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April 4, 2003

Eastern Tent Caterpillar Collection Guidelines

By Bruce Webb
Department of Entomology
University of Kentucky College of Agriculture


As part of the response to Mare Reproductive Loss Syndrome (MRLS), the University of Kentucky in collaboration with the MRLS Response Team has established a unit to collect, store and distribute Eastern Tent Caterpillars (ETC) to qualified research teams investigating the syndrome. This activity is a volunteer service activity for the benefit of the industry and the MRLS research community. We will be collecting ETC larvae ourselves but will also accept donations of insect larvae from area farms that are interested in contributing. Here we provide some guidance for those that may wish to help with the research and so that collectors are aware of precautions that should be taken in collecting insect larvae.

Precautions

Eastern Tent Caterpillars can cause mild to severe allergic reactions in humans. Therefore general precautions should be taken to prevent exposure to these materials. We advise:

Protective clothing and devices

Insect Frass (excrement)

The black pellets from tent caterpillar nests is insect excrement and leaf material. The insect excrement is also allergenic and should be avoided. There is no need to separate caterpillars from nest material and excrement or even small branches as this will be done before use of the material.

Toxicity

Eastern Tent Caterpillars are experimentally associated with Mare Reproductive Loss Syndrome. There is no experimental evidence that these insects cause abortions in other animals or other toxic effects beyond allergic reactions. However, it will do no harm to take precautions to minimize exposure.

Collection containers

We have used plastic boxes 16x10x6 inches in size with a plastic 'snap-on' lid. These can be purchased at many stores. If insects are delivered in other containers we will transfer them to these boxes for storage. When collecting we have filled this boxes about half full and found that most caterpillars survive well and few escape. Caterpillars can be stored in these containers up to 12 hours if they do not become too warm (e.g. left in hot car or in direct sunlight). If larvae must be stored longer than 12 hours they should be placed in a freezer and delivered frozen. This does not inactivate the material that causes equine abortions.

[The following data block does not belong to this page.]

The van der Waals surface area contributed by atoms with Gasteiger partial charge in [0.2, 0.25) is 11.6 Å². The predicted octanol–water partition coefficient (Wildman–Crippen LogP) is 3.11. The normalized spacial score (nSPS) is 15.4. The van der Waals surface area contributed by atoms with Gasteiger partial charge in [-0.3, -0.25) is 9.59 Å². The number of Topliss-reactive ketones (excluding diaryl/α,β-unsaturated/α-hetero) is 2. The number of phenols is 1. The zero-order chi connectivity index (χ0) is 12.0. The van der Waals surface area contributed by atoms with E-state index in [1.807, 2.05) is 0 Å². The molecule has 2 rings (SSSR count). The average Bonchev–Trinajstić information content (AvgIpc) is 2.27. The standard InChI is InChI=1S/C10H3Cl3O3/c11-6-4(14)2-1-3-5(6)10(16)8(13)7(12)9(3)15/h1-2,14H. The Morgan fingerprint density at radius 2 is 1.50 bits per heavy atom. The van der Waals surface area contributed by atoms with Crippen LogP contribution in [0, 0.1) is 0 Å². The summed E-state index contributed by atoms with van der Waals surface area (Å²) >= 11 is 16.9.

Delivery of donations

Three drop-off facilities will operate from April 15 to the end of May. Caterpillars can be delivered to:

  1. The University of Kentucky Entomology Department, the Webb laboratory, on the corner of Limestone and Cooper (Agricultural Sciences North Building Room S-226, Dr. Bruce Webb)
  2. The Livestock Disease and Diagnostic Laboratory, Newtown Pike
  3. The Maxwell H. Gluck Equine Research Center (Dr. Karen McDowell)

Collection sources

Although ETC are most common on cherry trees on horse farms they also attack many ornamental trees. We want insects from any host tree and it is often easier to collect the insects from smaller ornamental trees.

Identifiable collection sites by farm

We would prefer that the larvae be labeled with the specific farm or area from which they were collected. This is not required.

Time of collection

Tents and caterpillars in trees from April to May 15 will be ETC and can be collected. Later in the spring forest tent caterpillars build nests in some of the same trees. Forest tent caterpillars have not been associated with MRLS.

Insecticide

Care should be taken to collect larvae that have not been sprayed with insecticide.

Climbing

Please do not climb trees to collect nests. Pruning saws on extensions can remove most accessible nests and some insects will simply be inaccessible.

Efficient collection

It is most efficient to collect ETC when they are aggregated in the nests. The nests can be removed manually or by clipping branches that contain the nests and placing the entire nest in the collection container.

Risks

As with any activity in the environment there are some risks that are associated with collecting insect larvae.
These include:

  1. Falling
  2. Allergic reactions
  3. Unrecognized toxins and toxic reactions

Volunteers

If you elect to collect specimens, your activity is strictly voluntary, at your own risk, and no compensation or benefits of any type is offered. We will gratefully accept such donations and use them to advance cooperative investigation of this syndrome.

Additional note

Dr Lynne Rieske-Kinney and her student Beth Choate, are monitoring field sites for caterpillar development and mortality. Beth has a number of sites with natural and supplemented tents located along the Bluegrass Parkway on the north and south sides of the road, between mile markers 71 and 67. It is imperative that Beth's field sites remain undisturbed.



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